The Ballad Of Lucy Jordan Poem by Shel Silverstein

The Ballad Of Lucy Jordan

Rating: 2.8


The morning sun touched lightly on
The eyes of Lucy Jordan
In her white suburban bedroom
In a white suburban town,
As she lay there 'neath the covers,
Dreaming of a thousand lovers,
Till the world turned to orange
And the room went spinning 'round.

At the age of 37
She realized she'd never ride
Through Paris in a sports car
With the warm wind in her hair.
So she let the phone keep ringing
As she sat there, softly singing
Little nursery rhymes she'd memorized
In her daddy's easy chair.

Her husband is off to work,
And the kids are off to school,
And there were, oh, so many ways
For her to spend the day:
She could clean the house for hours
Or rearrange the flowers
Or run naked through the shady streets,
Screaming all the way!

At the age of 37
She realized she'd never ride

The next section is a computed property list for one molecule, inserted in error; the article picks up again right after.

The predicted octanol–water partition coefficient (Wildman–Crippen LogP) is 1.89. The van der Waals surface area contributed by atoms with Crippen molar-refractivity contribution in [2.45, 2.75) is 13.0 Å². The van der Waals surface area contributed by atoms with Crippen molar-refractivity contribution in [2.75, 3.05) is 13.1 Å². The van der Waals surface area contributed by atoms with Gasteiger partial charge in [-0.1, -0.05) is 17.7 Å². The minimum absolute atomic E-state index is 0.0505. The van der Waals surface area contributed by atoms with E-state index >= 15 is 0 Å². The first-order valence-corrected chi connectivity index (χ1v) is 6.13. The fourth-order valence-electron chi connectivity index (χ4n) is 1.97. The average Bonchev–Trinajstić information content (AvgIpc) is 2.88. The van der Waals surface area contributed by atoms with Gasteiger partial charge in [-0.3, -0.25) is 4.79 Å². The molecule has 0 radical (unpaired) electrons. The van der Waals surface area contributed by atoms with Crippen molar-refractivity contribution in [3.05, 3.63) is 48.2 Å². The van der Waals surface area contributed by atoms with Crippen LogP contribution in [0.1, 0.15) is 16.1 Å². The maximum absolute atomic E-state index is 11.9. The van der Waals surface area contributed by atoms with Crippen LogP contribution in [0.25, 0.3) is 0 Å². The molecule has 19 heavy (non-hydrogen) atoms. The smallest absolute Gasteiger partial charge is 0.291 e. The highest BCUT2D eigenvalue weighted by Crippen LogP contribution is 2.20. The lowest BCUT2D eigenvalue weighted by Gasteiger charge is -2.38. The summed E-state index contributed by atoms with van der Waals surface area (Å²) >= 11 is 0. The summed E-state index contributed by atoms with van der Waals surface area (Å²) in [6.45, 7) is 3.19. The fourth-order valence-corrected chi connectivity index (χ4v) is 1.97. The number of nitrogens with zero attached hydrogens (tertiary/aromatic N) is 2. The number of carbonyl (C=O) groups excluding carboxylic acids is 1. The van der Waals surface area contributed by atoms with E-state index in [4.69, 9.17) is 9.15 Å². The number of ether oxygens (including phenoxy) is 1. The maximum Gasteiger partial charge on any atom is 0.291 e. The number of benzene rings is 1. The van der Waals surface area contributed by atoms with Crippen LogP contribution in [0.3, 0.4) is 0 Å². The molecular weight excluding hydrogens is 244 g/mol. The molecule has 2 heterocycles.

Through Paris in a sports car
With the warm wind in her hair.
So she let the phone keep ringing
As she sat there, softly singing
Little nursery rhymes she'd memorized
In her daddy's easy chair.

The evening sun touched gently on
The eyes of Lucy Jordan
On the roof top, where she climbed
When all the laughter grew too loud.
And she bowed and curtsied to the man
Who reached and offered her his hand,
And he led her down to the long white car
That waited past the crowd.

At the age of 37
She knew she'd found forever,
As she rolled along through Paris
With the warm wind in her hair.

COMMENTS OF THE POEM
Rhonda Blanton 27 April 2018

I think she was daydreaming while all alone in her bed.Thats why she just let the phone ring.

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katrina 19 February 2018

dreaming of thousand lovers through paris with warm wind little nursey rhymes she memorized

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Shel Silverstein

Shel Silverstein

Chicago/ Illinois
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